Digital Photography: How to Conceptualize Your "People" Pictures
This is a contributed article written by my friends and pro photographers Brad & Jeanine Crooks.
Have you ever wondered why some "people" pictures grab your attention a little more than others? It's probably because the image is conceptual - it tells a story.
BPSI - these are 4 simple letters to keep in mind while photographing people. These letters are an acronym for Background, People (or Person), Symbol, and Involvement. Keeping this formula in mind will help you to conceptualize your people pictures, making them much more interesting and definitely more saleable. This formula was taught to me years ago by Rohn Engh, author of "Sell and Re-Sell Your Photos"?
Before you start clicking away, think the photo out. Begin with the Person being Involved with a Symbol, such as someone reading a book, riding a bike, fly fishing, etc. Next comes the background. This is usually the least thought-out part. It should be a part of the whole story, the concept you're building. The background should complement or enhance the Person, Symbol and Involvement parts of the photo. The person reading a book could have a background of a cushy chair; a person on a bike could be on a dirt road in the mountains, a bike path, a trail through the woods or even on a neighborhood sidewalk. Each BPSI combination will build a unique concept.
Some simple advice on backgrounds - look at all four corners and everything in between in your viewfinder or LCD monitor. Be just as aware of the background as you are of the person you're photographing. Too many distractions in the background will take your eye away from the subject. Your background should avoid hot spots, busy backgrounds or anything else that will draw your eye away. Remember, you want to complement, not take away from the person.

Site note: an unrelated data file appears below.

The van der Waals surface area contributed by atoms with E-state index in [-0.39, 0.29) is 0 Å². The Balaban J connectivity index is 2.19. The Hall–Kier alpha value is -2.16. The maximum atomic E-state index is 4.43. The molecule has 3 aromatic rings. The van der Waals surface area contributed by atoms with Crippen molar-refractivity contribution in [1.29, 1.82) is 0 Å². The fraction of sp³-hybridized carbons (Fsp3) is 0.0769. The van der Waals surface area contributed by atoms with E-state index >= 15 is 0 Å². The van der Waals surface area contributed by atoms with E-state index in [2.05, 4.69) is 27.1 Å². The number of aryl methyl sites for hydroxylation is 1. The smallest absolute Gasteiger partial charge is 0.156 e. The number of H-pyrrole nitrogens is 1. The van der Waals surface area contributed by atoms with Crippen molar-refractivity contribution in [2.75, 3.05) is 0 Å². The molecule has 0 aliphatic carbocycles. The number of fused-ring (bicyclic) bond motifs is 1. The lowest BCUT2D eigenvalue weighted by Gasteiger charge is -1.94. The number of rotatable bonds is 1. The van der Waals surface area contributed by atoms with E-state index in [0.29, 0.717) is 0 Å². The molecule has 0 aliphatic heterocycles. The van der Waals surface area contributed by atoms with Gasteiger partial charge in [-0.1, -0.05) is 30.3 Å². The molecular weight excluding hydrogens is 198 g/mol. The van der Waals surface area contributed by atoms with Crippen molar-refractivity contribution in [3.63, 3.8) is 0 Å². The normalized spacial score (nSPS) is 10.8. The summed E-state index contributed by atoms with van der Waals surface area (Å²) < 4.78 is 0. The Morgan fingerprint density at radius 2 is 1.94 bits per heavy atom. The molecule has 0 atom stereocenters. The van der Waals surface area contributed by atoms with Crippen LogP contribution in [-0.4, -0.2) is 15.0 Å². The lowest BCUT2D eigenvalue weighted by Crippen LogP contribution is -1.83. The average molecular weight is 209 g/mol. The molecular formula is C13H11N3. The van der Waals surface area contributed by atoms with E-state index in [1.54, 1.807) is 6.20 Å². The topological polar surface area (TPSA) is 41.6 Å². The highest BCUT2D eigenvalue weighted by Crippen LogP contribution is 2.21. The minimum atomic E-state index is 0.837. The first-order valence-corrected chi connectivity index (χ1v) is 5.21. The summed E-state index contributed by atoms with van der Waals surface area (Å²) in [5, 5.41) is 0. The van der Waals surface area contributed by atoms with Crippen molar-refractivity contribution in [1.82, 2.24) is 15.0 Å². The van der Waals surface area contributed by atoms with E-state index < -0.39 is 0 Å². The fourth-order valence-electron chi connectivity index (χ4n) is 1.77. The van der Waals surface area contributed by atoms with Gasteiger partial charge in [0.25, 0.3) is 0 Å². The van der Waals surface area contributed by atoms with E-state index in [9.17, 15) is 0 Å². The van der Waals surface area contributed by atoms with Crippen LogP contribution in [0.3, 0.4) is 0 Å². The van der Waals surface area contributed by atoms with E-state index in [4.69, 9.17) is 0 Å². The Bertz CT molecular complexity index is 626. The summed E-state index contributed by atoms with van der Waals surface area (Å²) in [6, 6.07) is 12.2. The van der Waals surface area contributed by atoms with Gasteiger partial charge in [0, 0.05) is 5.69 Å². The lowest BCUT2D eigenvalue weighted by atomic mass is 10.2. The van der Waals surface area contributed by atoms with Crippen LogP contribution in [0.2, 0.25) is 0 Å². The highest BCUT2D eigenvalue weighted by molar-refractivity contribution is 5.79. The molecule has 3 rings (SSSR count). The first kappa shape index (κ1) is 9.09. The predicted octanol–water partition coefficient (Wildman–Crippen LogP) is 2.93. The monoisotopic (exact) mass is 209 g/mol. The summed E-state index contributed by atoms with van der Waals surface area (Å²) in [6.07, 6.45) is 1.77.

The biggest mistake photographers make when positioning their subject is placing the person dead center in the frame. Once you start paying more attention to the background, you'll automatically incorporate the subject into the total composition. Experiment by moving the person off center, up or down, left or right - whatever composition works with the background you've chosen.
This photo I took at the Sturgis Motorcycle Rally in South Dakota is a good example of BPSI. The man's tattoo is the Symbol. He creatively shaves his head giving the tattoo a little more reality, which is the Involvement part of the formula. The Background is the Sturgis banner hanging over Main Street. This image is one of my most popular. Take a look at some your most popular images and see if this formula applies.
You won't always need a conceptual, storytelling shot. You might need a straight on portrait or a landscape or cityscape with no people in the picture at all. A pretty picture will always be a pretty picture, but when you want to grab the attention of your visitors, editors, or photo buyers, think conceptually - tell a story.
Written by the photographic team of Jeanine and Brad Crooks.
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